Assessing mercury contamiantion in the Amazon

3. Discussion

3.4.3. Soil erosion

Recent studies indicate that soil erosion may influence the natural biogeochemical cycle of mercury in the Amazon (Forsberg et al., 1999; Lechler et al., 2000; Roulet et al., 2000). The term soil erosion is used when anthropogenic activities such as deforestation, cultivation and mining result in soil erosion. Roulet et al. (2000) analyzed vertical profiles of sediments from the Tapajos River for mercury, textural indicators (water content and dry density), mineralogical indicators (iron and alu-minum associated with oxyhydroxides and aluminumsilicates) and organic indicators (carbon, nitrogen, C/N ratio). The results demonstrate that soil erosion is responsible for an overall enrichment of recent sediments by fine clay particles rich in mercury. Furthermore, the mercury levels in the sediments of the Tapajos River had the same relationship with aluminosilicates of soils.
Addition-ally, the activity of lead-210 suggested that surficial sediments originated from eroded soils. A preliminary dating indicated that the environmental changes recorded in the sediment began sometime between the 1950s and 1970s. This coincides with the colonization of the Brazilian Amazon.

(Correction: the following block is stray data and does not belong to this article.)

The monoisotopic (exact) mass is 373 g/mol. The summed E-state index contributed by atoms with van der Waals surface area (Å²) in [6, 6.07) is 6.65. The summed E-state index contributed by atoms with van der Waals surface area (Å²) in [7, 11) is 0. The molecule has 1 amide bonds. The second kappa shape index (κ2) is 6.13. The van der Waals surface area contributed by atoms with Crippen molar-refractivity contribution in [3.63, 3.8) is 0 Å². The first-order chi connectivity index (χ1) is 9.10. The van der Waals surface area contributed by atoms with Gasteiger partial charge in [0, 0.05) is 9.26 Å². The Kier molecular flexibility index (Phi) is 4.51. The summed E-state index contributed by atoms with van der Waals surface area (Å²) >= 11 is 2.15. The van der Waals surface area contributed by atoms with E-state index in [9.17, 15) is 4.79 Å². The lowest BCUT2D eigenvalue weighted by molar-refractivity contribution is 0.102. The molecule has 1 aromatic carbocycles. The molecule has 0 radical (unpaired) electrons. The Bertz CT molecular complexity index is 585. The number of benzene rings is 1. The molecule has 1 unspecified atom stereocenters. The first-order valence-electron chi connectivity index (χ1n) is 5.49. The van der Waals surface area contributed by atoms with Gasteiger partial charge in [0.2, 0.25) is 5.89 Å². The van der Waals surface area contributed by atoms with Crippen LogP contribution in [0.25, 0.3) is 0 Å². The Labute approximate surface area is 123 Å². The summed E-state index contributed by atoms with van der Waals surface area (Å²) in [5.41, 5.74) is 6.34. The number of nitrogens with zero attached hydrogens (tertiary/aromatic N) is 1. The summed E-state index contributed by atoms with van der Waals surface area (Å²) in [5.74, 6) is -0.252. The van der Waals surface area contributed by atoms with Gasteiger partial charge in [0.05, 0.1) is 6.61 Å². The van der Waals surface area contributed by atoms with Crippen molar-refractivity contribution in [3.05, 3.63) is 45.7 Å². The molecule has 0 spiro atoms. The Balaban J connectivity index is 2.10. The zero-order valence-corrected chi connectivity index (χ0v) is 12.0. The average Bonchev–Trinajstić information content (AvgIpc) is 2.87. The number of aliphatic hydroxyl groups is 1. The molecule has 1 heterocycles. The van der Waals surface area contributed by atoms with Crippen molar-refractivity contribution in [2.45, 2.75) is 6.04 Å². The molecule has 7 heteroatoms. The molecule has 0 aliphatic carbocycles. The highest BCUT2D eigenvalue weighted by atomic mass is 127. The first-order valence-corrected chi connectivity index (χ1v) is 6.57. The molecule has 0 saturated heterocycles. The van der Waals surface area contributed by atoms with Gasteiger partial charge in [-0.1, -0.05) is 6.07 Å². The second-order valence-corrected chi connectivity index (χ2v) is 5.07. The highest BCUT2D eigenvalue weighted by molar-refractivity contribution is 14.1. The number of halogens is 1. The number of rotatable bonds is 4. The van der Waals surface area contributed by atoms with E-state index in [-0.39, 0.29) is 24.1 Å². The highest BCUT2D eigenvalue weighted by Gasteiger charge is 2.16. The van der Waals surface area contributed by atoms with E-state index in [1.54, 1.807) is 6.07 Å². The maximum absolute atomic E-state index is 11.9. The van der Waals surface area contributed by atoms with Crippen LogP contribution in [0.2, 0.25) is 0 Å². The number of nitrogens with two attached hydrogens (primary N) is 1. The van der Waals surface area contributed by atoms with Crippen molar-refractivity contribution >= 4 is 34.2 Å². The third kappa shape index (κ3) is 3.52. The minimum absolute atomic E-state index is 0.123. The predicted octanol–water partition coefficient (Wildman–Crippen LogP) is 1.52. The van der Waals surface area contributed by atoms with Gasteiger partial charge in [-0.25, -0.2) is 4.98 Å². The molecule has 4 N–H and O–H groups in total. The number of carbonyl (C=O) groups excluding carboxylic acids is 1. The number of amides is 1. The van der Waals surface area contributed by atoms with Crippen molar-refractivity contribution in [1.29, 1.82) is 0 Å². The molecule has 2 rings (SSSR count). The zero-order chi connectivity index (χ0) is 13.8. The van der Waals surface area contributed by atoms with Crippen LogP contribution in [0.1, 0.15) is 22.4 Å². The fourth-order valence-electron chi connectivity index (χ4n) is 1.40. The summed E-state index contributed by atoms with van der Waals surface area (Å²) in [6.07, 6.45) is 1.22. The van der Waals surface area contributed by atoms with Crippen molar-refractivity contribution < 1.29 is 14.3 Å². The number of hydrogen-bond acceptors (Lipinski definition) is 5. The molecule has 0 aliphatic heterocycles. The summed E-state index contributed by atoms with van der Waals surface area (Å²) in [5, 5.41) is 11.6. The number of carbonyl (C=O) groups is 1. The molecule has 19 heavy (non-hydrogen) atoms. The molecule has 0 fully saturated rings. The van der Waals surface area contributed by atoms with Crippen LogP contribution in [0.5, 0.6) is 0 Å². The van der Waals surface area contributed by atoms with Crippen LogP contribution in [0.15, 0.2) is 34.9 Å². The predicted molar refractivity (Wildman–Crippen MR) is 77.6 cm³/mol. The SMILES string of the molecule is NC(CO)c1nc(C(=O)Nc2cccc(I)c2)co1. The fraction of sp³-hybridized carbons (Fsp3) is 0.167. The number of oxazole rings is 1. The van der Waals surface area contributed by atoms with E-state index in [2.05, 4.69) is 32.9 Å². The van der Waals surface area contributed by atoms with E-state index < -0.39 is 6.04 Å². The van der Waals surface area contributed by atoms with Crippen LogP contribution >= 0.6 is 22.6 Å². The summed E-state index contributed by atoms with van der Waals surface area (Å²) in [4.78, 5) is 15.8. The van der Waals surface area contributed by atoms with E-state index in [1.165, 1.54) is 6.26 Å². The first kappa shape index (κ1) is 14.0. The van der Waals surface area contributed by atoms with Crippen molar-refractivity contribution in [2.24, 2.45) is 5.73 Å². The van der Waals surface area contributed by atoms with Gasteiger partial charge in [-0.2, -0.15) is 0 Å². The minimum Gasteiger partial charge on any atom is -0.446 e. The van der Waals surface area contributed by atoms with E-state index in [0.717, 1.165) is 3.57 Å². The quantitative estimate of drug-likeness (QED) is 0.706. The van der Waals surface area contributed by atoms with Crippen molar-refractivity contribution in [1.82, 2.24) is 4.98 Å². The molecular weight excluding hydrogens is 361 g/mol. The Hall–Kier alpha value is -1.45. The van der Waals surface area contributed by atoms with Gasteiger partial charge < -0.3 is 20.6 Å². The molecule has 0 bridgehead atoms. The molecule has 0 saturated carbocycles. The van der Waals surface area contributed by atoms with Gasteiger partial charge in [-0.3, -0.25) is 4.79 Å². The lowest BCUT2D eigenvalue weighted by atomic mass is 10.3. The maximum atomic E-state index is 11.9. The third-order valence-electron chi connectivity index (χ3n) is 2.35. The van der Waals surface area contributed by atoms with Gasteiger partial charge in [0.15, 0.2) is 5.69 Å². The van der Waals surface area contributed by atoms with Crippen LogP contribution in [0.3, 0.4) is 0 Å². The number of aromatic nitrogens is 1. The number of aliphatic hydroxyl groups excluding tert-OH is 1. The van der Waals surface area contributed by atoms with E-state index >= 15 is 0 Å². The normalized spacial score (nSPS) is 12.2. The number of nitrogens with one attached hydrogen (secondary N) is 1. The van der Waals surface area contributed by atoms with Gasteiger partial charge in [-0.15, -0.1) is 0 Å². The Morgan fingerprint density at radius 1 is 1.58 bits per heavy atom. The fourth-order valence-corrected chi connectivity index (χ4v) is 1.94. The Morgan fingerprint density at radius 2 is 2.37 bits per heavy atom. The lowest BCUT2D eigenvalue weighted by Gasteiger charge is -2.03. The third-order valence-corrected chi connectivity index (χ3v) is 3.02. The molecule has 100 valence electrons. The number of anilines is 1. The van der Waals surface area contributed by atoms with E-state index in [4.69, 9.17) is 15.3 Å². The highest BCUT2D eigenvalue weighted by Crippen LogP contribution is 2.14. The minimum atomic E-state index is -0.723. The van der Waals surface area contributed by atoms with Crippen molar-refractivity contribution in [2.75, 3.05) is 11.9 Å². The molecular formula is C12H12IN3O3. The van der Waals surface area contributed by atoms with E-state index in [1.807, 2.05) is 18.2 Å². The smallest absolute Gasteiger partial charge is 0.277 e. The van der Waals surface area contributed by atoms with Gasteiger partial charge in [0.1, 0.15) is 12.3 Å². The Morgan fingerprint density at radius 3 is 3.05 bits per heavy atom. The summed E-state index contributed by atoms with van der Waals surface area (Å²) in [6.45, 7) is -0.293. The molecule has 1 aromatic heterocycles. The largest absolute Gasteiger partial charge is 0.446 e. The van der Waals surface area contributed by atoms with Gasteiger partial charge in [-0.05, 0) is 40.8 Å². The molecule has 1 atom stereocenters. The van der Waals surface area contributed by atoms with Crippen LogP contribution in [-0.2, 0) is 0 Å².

Direct relationship between arsenic (As) and Hg were also found in sediments of the Madeira River, suggesting that As and Hg originated from a soils (Lechler et al., 2000).
Studies in the Tapajos and Madeira region have shown a lack of temporal and spatial Hg trends downstream of gold mining areas. (Lechler et al., 2000; Roulet et al., 1998b). This suggests that the mercury found in the various environmental compartments is related to a regional geological source rather than a local anthropogenic source. The geological source seems to be the naturally occurring mercury in soils.
In summery, anthropogenic activities in the Amazon, especially gold mining and soil erosion, seem to be important sources of Hg contamination to the aquatic environment. Soil erosion may have a more regional effect, while the effect of gold mining is more local. Natural soils may represent the largest reservoir of mercury in the Amazon region.

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